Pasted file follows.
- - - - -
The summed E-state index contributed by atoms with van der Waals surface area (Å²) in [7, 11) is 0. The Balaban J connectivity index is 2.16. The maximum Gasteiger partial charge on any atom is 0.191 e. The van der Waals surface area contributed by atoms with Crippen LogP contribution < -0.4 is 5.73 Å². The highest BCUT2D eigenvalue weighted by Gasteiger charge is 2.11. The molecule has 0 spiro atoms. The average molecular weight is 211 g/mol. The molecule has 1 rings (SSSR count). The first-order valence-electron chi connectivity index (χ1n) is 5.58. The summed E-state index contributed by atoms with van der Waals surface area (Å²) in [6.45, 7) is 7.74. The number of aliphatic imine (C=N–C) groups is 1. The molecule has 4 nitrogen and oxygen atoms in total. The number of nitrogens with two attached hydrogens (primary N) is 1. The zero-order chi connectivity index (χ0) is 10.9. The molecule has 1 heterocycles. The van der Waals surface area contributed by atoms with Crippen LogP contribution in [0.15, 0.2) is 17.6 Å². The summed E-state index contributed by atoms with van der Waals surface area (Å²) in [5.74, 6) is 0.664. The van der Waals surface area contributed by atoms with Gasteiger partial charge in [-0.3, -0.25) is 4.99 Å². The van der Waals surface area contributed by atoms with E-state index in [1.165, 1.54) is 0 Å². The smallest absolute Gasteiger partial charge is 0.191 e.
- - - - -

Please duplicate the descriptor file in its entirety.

The summed E-state index contributed by atoms with van der Waals surface area (Å²) in [7, 11) is 0. The Balaban J connectivity index is 2.16. The maximum Gasteiger partial charge on any atom is 0.191 e. The van der Waals surface area contributed by atoms with Crippen LogP contribution < -0.4 is 5.73 Å². The highest BCUT2D eigenvalue weighted by Gasteiger charge is 2.11. The molecule has 0 spiro atoms. The average molecular weight is 211 g/mol. The molecule has 1 rings (SSSR count). The first-order valence-electron chi connectivity index (χ1n) is 5.58. The summed E-state index contributed by atoms with van der Waals surface area (Å²) in [6.45, 7) is 7.74. The number of aliphatic imine (C=N–C) groups is 1. The molecule has 4 nitrogen and oxygen atoms in total. The number of nitrogens with two attached hydrogens (primary N) is 1. The zero-order chi connectivity index (χ0) is 10.9. The molecule has 1 heterocycles. The van der Waals surface area contributed by atoms with Crippen LogP contribution in [0.15, 0.2) is 17.6 Å². The summed E-state index contributed by atoms with van der Waals surface area (Å²) in [5.74, 6) is 0.664. The van der Waals surface area contributed by atoms with Gasteiger partial charge in [-0.3, -0.25) is 4.99 Å². The van der Waals surface area contributed by atoms with E-state index in [1.165, 1.54) is 0 Å². The smallest absolute Gasteiger partial charge is 0.191 e.